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Nepal: Stop Giving Assistance To Govt. Agencies

Stop Giving Assistance To Government Agencies

By Siddhi B. Ranjitkar
Sunday, July 30, 2006

The recent Nepalese media have disclosed the Japanese aid to the broadcasting sector in bold letters. The US$ 8.1 million for any broadcasting media is too big sum to ignore. If this assistance were for strengthening the independent broadcasting sector then it would help Nepalis if it were for the state-run broadcasting sector then it will work as a slow-poison pill because the state-run media had been anti-democracy and anti-people. It will be so in the future too because it serves the government only not the people.

The assistance to any state-run agency will help the corrupt ministers and the bureaucracy to siphon off the money from the foreign assistance to their pockets. This has been the history of the foreign assistance that went directly to the state-run agencies in Nepal.

Nepal has been receiving foreign assistance since 1955. So, it has been more than 50 years since the Nepalese Government has started receiving foreign assistance that has been helping to build so many roads, hydro-power stations, irrigation systems and so on but the government could not even repair and maintain the foreign-built roads and irrigation systems. This is entirely due to the tendency of the ministers and the government bureaucrats to make money out of the foreign assistance than properly utilizing it. So, it is desirable that the friendly countries would not make the same mistakes of assisting the corrupt state-run agencies.

Another great news of foreign assistance in the Nepalese media is the Japanese Government grant of US$ 83,137 to Association of Medical Doctors of Asia – Nepal (AMDA-Nepal) for building an AMDA Mechi Hospital in Jhapa, Nepal. This is the sort of foreign assistance desirable because the assistance directly goes to the concerned beneficiary not the corrupt state-run agency that absorbs most of the liquid foreign assistance.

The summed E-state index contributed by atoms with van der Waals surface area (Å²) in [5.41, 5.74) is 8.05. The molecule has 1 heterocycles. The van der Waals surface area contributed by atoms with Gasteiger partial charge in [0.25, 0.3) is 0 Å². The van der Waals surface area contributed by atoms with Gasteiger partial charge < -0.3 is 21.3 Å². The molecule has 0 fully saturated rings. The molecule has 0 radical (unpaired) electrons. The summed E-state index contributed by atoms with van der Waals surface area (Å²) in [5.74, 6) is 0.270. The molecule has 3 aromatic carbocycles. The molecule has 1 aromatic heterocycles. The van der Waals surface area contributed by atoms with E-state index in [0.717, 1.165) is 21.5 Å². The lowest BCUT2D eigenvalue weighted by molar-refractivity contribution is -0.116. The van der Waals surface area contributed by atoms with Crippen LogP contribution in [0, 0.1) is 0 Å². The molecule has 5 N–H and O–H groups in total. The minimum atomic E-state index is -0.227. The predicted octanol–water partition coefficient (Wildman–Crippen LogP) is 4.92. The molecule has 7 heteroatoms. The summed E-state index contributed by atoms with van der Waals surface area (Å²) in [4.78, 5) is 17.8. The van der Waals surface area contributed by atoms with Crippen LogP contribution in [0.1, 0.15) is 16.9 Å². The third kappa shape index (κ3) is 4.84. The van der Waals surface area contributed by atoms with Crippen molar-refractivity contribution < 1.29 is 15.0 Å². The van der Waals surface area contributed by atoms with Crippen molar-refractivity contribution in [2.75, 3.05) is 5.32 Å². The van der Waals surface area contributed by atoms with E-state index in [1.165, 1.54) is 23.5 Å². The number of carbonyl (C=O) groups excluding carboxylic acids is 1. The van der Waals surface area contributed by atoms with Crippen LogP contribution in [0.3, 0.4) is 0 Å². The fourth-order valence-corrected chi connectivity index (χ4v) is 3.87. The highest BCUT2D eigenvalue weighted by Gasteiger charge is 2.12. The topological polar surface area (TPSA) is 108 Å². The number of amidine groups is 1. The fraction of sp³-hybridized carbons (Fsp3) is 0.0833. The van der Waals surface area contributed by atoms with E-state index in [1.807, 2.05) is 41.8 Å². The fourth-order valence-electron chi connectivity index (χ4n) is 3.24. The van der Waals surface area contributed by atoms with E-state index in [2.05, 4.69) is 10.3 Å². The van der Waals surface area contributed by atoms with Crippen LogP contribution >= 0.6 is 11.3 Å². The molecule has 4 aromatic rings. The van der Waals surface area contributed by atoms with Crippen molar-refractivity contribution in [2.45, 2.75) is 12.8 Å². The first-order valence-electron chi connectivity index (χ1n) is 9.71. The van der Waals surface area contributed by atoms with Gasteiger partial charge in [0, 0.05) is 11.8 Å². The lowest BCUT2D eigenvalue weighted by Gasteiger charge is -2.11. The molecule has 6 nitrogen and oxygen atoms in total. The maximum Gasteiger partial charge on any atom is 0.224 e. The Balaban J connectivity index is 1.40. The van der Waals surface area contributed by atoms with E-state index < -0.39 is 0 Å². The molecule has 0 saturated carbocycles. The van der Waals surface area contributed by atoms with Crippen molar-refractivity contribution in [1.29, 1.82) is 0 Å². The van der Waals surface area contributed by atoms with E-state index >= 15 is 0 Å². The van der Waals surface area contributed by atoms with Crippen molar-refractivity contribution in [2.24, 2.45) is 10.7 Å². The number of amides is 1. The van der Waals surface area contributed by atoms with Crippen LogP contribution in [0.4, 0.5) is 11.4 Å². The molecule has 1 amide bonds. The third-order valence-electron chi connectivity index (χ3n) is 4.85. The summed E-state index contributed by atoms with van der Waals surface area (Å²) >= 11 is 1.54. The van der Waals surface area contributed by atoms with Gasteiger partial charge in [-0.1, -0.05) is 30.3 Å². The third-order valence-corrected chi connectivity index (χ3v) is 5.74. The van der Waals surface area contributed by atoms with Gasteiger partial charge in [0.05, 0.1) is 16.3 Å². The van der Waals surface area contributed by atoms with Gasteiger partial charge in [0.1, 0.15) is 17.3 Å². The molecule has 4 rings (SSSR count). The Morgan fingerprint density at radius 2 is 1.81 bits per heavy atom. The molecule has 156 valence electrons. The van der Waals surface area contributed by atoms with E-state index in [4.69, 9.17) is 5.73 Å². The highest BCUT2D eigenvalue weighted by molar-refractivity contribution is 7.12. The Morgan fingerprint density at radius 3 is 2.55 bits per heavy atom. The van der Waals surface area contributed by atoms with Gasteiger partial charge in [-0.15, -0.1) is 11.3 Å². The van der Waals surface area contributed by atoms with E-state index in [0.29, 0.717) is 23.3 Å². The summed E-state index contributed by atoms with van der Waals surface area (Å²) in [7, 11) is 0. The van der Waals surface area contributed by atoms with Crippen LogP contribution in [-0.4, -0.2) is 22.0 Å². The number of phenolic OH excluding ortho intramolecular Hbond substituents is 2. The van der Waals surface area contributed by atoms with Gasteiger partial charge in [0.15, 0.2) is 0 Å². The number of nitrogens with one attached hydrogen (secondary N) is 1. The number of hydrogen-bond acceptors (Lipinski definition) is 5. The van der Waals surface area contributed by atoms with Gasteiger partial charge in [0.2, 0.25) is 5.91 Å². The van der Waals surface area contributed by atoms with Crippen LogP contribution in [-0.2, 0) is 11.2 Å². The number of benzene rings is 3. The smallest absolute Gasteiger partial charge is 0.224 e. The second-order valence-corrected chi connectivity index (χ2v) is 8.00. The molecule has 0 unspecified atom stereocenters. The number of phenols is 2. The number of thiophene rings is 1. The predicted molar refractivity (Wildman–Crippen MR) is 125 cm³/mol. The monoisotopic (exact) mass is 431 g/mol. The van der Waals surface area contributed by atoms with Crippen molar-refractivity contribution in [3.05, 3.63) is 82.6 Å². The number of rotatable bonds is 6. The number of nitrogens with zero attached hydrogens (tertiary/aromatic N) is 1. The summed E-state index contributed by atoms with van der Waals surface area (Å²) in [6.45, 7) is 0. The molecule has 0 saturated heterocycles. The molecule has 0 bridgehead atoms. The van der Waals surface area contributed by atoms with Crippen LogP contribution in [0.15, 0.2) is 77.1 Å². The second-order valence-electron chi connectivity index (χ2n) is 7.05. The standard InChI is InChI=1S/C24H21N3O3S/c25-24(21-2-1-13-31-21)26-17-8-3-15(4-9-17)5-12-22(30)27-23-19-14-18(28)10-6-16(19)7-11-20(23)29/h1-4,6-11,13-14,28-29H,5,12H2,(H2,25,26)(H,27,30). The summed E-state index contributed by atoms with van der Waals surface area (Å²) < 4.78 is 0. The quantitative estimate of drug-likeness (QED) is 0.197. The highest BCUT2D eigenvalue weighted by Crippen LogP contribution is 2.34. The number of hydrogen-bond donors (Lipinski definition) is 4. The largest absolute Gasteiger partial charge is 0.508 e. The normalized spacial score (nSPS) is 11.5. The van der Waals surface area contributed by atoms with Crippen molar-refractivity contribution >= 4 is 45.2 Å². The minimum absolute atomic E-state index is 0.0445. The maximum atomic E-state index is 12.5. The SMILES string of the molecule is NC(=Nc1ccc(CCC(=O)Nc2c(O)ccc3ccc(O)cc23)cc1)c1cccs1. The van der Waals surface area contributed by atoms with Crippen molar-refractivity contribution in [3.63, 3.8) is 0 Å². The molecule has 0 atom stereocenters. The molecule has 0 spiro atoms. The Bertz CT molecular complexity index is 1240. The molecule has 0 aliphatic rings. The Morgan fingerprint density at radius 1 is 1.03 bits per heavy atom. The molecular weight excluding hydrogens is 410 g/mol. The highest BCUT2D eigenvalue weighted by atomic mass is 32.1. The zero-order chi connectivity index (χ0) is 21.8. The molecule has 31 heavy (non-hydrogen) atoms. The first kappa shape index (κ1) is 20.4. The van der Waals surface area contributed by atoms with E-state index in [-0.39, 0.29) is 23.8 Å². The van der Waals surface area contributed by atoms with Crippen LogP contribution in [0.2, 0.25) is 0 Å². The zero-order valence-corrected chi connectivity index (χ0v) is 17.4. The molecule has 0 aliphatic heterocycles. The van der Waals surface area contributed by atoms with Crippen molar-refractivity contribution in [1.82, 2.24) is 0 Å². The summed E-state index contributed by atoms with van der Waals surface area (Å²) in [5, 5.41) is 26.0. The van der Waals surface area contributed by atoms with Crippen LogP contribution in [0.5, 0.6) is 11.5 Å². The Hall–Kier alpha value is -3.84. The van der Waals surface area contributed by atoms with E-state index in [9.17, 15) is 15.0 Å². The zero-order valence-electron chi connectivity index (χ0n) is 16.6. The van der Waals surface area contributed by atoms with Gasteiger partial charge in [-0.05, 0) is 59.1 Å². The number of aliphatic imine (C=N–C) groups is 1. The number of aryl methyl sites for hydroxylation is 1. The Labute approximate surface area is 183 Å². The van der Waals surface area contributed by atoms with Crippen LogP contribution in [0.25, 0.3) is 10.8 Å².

Currently, assistance is necessary for strengthening civil-society organizations, human rights organizations, consumers’ associations, and other democracy-institutionalizing institutions. No matter whether the government is of the king or of any political parties tends to serve the interest of the people of the concerned party or the agency rather than serve the Nepalis in general. So, the foreign assistance is highly desirable for strengthening democracy and the people but not for strengthening the government because the government had never worked for the people in the history of Nepal.

The current government is the replica of the previous government because they run the same corrupt bureaucracy in the same style. The ministers don the same palace-imposed dress for the ministers. What changes the current government brought for the benefits of the people on the streets? The answer clearly is nothing. So, we need the foreign assistance to the associations and organizations that keep a perpetual eye on the state-run agencies for making them work efficiently and effectively.

The recently exposed actions of the previous Finance Ministers are the examples of daylight robberies. The previous Finance Minister paid foreign currencies worth of 18 million Nepalese rupees to one of the royal palace family member called Helen Shah for medical treatment. Similarly, the Finance Minister of the previous Government gave off-budget rupees 340 million to the king. How dare the Finance Ministers misused the people’s money for the benefits of some individuals.

Nepalis demand the current Finance Minister recover the money illegally paid to some individuals from the concerned previous Finance Ministers no matter whether the decisions on making the money available was of the Council Ministers or of the Finance Ministers themselves because the directly responsible person were the Finance Ministers.